APPROACH AND METHODOLOGY
In 2010, GRS recognized the need for a refined, girls-targeted approach to appropriately address gender-specific challenges in the fight against HIV and AIDS in southern Africa. In response to the unique risk factors that young women face, and the potential that a sport-based approach has to address them, GRS created Skillz Street, an intervention designed to keep young women HIV-free. Led by GRS' community role models, Skillz Coaches, and enhanced by the unique culture developed within Skillz programs, this girl-centered initiative creates a safe space for adolescent girls to play non-competitive soccer, take action in their community, and access vital conversations about HIV and AIDS. The Skillz Coaches are trained to deliver the HIV prevention and 'life skillz' curriculum as well as lead the soccer playing by the participants. Participants must have graduated from one of the GRS Skillz programs offered at their schools in order to be eligible for Skillz Street.
In 2010, Skillz Street was piloted in Port Elizabeth, Kimberley, and Cape Town with between 50 and 100 grade seven female learners in each of the three pilot sites. Pilot projects were monitored and evaluated at different levels of intensity to capture learning from the pilot and enable GRS to begin to assess the impact of the intervention. The most in-depth evaluation of Skillz Street was conducted in Cape Town, with over 900 youth (control, comparison & intervention group). The data collected during this evaluation is being analyzed at present, and the findings will provide useful insights into extending the reach of Skillz Street in South Africa.
Using the power of football as a tool to bring youth together, and working closely with trusted testing, care, and treatment partners, GRS has found tremendous success in implementing HIV Counseling and Testing (HCT) events. These testing events increase awareness about HIV testing and treatment services and empower southern African youth to know their status. By incorporating these services into the growing Skillz Street model we are confident that the power of extended interaction with strong community role models and education around HIV testing will provide a safe space for youth to learn their status and make informed decisions to avoid HIV or live positively.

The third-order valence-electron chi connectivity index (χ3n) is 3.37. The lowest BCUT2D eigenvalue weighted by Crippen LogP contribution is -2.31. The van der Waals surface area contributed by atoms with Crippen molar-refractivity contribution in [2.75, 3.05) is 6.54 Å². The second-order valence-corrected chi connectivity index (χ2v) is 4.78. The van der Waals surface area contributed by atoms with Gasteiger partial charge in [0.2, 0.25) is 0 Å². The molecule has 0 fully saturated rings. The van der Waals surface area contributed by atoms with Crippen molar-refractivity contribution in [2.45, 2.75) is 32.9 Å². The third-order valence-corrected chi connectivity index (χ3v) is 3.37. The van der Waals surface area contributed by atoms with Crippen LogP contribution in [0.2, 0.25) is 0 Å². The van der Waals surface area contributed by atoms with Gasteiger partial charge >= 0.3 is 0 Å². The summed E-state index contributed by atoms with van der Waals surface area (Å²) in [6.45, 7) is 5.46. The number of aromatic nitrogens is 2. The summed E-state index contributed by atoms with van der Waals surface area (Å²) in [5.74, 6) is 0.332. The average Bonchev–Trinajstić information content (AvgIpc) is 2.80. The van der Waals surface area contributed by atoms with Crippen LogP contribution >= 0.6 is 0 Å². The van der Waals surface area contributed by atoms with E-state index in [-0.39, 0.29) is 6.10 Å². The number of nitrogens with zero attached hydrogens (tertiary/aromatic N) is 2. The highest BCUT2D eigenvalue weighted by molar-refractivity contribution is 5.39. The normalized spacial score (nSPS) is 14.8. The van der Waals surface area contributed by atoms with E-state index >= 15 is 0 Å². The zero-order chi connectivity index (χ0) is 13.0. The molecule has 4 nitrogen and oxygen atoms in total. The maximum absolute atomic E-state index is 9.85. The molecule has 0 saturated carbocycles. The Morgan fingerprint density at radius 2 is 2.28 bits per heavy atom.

IMPLEMENTATION, TIMELINE, AND DELIVERABLES
GRS is ready to scale Skillz Street to reach 12,500 girls by 2014.
2010-11 (pilot phase) - 2400 girl participants. 15 schools. 15 GRS staff members leading Skillz Street. 150 GRS 'coaches' involved in the program. 2 full time monitoring and evaluation resources. Management oversight.
- 2012: 2500 girl participants. 22 schools. 22 GRS staff members leading Skillz Street. 200 GRS 'coaches' involved in the program. 2 full time monitoring and evaluation resources. Management oversight.
- 2013: 3200 girl participants. 30 schools. 32 GRS staff members leading Skillz Street. 220 GRS 'coaches' involved in the program. 2 full time monitoring and evaluation resources. Management oversight.
- 2014: 4400 girl participants. 40 schools. 44 GRS staff members leading Skillz Street. 250 GRS 'coaches' involved in the program. 2 full time monitoring and evaluation resources. Management oversight.
GRS's vision is a world mobilized through soccer to create an HIV-free generation. To achieve this vision, GRS must address gender inequality and the lack of empowerment of young women in southern Africa.
In southern Africa, HIV is predominantly spread through heterosexual sex and is disproportionately concentrated among women and girls - a young woman in South Africa is four times more likely to be HIV-positive than a young man. Research reveals that there are four inter-related factors fueling the explosion of this deadly epidemic: intergenerational/transactional sex, multiple sexual partners, alcohol abuse, and gender-based violence. The lack of a healthy relationship between the genders is at the root of these factors. Until the societies of southern Africa address these factors, the HIV epidemic will continue to rage.
GRS developed Skillz Street to address these devastating dynamics in Southern Africa.